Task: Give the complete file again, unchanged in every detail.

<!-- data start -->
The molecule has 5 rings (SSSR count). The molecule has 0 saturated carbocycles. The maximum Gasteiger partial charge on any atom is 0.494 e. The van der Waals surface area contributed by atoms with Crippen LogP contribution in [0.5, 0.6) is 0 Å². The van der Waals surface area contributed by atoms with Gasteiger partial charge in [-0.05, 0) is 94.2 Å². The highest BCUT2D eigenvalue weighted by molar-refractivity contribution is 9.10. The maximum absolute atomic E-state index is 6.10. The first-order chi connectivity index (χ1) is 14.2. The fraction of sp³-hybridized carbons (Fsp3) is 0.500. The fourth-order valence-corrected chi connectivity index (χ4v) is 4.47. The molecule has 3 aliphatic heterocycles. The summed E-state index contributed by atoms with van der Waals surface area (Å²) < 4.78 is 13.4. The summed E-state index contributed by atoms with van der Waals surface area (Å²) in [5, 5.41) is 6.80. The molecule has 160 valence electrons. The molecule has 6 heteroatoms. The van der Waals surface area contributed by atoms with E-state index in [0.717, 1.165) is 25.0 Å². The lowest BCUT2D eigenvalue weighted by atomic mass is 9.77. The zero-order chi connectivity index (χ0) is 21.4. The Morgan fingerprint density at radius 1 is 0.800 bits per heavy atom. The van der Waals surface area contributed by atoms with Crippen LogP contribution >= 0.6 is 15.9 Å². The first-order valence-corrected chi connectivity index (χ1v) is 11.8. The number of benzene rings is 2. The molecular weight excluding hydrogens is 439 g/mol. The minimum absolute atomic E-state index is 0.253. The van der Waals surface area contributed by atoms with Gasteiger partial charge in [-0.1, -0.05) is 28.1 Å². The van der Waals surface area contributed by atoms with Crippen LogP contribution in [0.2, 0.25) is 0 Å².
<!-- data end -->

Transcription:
The molecule has 5 rings (SSSR count). The molecule has 0 saturated carbocycles. The maximum Gasteiger partial charge on any atom is 0.494 e. The van der Waals surface area contributed by atoms with Crippen LogP contribution in [0.5, 0.6) is 0 Å². The van der Waals surface area contributed by atoms with Gasteiger partial charge in [-0.05, 0) is 94.2 Å². The highest BCUT2D eigenvalue weighted by molar-refractivity contribution is 9.10. The maximum absolute atomic E-state index is 6.10. The first-order chi connectivity index (χ1) is 14.2. The fraction of sp³-hybridized carbons (Fsp3) is 0.500. The fourth-order valence-corrected chi connectivity index (χ4v) is 4.47. The molecule has 3 aliphatic heterocycles. The summed E-state index contributed by atoms with van der Waals surface area (Å²) < 4.78 is 13.4. The summed E-state index contributed by atoms with van der Waals surface area (Å²) in [5, 5.41) is 6.80. The molecule has 160 valence electrons. The molecule has 6 heteroatoms. The van der Waals surface area contributed by atoms with E-state index in [0.717, 1.165) is 25.0 Å². The lowest BCUT2D eigenvalue weighted by atomic mass is 9.77. The zero-order chi connectivity index (χ0) is 21.4. The Morgan fingerprint density at radius 1 is 0.800 bits per heavy atom. The van der Waals surface area contributed by atoms with Crippen LogP contribution >= 0.6 is 15.9 Å². The first-order valence-corrected chi connectivity index (χ1v) is 11.8. The number of benzene rings is 2. The molecular weight excluding hydrogens is 439 g/mol. The minimum absolute atomic E-state index is 0.253. The van der Waals surface area contributed by atoms with Gasteiger partial charge in [-0.1, -0.05) is 28.1 Å². The van der Waals surface area contributed by atoms with Crippen LogP contribution in [0.2, 0.25) is 0 Å².